Bluefield Daily Telegraph, Bluefield, WV


January 31, 2013

Tourist train — Walking/hiking trail a good start

Talk of a two-state tourist train linking the towns of Pocahontas and Bramwell, and other neighboring communities, is an idea that has been batted around now for nearly 20 years. And at least one aspect of the original vision is now nearing a reality.

Tommy Childress, the Northern District member of the Tazewell County Board of Supervisors, says a ribbon-cutting ceremony has been tentatively set for April 27 on the hiking/riding trail component of the project along the connector tracks between Pocahontas and Bramwell. That’s good news. The hiking/riding trail should nicely complement the Spearhead Trail project also planned for the Pocahontas area.

The ribbon cutting is being held on the same day as the popular Indian Run, and the annual evening service to honor the 114 coal miners who died in the 1884 explosion at the East Mine. So April 27 is shaping up to be a big day for the greater Pocahontas area.

Although the actual tourist train concept itself was derailed several years ago by the Virginia General Assembly, area lawmakers, including Sen. Phillip Puckett, D-Russell, and Delegate James W. “Will” Morefield II, are now hoping to get the steam locomotive vision back on track.

It won’t be an easy task.

The tourist train concept has been talked about for almost 25 years, but without a financial backer to step up, the few miles of Norfolk Southern track between Pocahontas and Bramwell remain rust covered. In the 1980s, people in the know reported that an operational steam locomotive would cost in the neighborhood of $1 million, with thousands of dollars more for maintenance and even more thousands for staff to operate and maintain an operational relic. And the cost of operating a steam locomotive today is believed to be even higher.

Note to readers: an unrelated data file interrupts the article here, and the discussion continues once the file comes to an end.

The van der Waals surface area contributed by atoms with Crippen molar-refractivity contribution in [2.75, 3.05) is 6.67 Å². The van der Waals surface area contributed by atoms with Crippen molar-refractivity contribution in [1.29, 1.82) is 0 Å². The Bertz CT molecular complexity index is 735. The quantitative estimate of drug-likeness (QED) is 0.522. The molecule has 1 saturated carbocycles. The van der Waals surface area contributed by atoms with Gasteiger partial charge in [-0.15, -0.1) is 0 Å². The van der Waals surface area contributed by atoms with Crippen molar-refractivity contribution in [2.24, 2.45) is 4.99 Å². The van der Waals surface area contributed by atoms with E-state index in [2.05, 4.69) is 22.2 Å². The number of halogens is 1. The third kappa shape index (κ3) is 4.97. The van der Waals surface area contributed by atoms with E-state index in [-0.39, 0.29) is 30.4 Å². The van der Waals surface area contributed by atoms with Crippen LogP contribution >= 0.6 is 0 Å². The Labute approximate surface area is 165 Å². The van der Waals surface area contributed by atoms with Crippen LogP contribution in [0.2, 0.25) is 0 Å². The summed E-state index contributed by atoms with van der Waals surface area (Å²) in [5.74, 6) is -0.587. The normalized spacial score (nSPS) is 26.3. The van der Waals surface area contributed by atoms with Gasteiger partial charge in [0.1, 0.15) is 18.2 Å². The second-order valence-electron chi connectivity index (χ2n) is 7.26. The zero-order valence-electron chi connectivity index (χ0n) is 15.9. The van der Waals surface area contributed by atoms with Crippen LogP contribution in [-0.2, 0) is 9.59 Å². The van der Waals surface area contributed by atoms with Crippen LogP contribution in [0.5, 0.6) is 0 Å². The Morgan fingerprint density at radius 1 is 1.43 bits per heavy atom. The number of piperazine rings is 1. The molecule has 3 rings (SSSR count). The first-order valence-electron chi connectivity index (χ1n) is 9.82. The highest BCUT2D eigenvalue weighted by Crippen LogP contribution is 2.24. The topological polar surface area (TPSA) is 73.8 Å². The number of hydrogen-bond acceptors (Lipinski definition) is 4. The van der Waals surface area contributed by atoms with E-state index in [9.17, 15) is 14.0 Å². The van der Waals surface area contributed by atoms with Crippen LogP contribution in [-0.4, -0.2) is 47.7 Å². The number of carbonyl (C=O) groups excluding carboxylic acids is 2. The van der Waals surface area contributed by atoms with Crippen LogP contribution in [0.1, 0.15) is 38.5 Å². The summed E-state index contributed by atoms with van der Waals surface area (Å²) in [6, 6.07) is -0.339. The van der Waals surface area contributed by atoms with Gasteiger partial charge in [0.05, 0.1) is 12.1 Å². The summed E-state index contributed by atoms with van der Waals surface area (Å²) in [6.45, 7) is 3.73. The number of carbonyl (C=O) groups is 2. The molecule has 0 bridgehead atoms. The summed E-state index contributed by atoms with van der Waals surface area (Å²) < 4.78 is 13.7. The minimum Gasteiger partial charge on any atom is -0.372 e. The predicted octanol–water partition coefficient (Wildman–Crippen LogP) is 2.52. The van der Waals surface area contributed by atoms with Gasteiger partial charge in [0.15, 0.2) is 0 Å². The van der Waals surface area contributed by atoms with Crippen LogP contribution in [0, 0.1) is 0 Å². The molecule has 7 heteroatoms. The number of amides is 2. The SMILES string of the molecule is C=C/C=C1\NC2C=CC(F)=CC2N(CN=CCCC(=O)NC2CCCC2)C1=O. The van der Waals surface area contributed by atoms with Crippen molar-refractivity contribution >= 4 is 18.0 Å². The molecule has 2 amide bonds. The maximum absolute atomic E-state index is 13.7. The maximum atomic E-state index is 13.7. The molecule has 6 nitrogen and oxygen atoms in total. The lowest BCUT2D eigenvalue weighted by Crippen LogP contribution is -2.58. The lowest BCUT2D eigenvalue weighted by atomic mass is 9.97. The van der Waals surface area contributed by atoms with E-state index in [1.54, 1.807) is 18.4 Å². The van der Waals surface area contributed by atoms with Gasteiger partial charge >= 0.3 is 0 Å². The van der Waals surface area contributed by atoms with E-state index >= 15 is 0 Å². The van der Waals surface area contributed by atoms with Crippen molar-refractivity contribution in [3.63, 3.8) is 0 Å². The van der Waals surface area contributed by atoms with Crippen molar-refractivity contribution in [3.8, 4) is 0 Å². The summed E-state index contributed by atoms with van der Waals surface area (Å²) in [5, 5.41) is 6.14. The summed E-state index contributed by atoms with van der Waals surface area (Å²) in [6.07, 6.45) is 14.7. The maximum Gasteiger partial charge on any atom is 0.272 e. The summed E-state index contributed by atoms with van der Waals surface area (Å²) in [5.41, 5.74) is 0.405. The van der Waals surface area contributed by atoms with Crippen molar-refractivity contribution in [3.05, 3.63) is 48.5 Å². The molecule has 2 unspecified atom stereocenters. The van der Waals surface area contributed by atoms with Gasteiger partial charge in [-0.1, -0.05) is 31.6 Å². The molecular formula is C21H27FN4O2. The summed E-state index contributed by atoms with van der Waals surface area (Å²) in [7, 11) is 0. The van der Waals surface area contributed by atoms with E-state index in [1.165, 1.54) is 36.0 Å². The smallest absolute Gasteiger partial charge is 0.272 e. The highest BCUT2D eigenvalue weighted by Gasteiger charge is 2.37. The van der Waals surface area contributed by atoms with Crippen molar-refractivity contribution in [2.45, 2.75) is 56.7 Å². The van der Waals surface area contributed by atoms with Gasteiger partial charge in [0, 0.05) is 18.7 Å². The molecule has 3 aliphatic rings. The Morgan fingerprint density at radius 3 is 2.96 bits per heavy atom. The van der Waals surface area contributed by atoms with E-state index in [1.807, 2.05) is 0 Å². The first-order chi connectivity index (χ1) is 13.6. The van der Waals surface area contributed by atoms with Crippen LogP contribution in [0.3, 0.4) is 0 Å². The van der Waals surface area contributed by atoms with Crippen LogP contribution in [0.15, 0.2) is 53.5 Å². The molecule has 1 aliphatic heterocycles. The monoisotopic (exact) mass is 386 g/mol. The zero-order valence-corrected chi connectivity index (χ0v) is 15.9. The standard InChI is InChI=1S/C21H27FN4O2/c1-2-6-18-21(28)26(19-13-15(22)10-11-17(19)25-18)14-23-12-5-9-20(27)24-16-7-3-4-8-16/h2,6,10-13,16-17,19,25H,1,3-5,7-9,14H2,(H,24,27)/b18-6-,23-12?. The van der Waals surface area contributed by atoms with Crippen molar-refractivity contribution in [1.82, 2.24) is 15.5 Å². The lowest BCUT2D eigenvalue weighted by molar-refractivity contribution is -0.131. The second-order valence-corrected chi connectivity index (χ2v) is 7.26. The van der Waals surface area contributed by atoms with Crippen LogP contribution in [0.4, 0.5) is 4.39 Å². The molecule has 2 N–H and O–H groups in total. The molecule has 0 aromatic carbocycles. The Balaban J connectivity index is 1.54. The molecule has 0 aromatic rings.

That cost in itself presented a difficult challenge for local officials to overcome. But tourist train activists in both Virginias lobbied their respective state legislatures, and the movement gained traction several years ago when former governors Joe Manchin and Tim Kaine, now both U.S. senators, made the two-state tourist train authority a part of their short-lived, two-state cooperation plank.

Sadly, the project failed to materialize. And two years ago, Gov. Bob McDonnell did away with a package of several dormant state-sanctioned authorities, including the tourist train development authority. The two-state authority was eliminated as part of McDonnell’s government reduction plan.

However, at the start of this year’s legislative session, Puckett introduced a bill, SB 819, that would resurrect the train authority. The bill cleared the Senate Committee on Local Government on Jan. 22 with a 12-0 vote. But it remains to be seen if state funding for this project can be found — particularly given the number of challenges facing the Commonwealth. At the top of that list is McDonnell’s renewed push for a new transportation package to address highway infrastructure needs across the Commonwealth.

Area leaders are to be applauded for their continued tourist train push, but finding state and local funding to make this vision a reality won’t be easy. We are nevertheless pleased to hear that the new walking and hiking component of the community connector project is on target to become a reality this spring.

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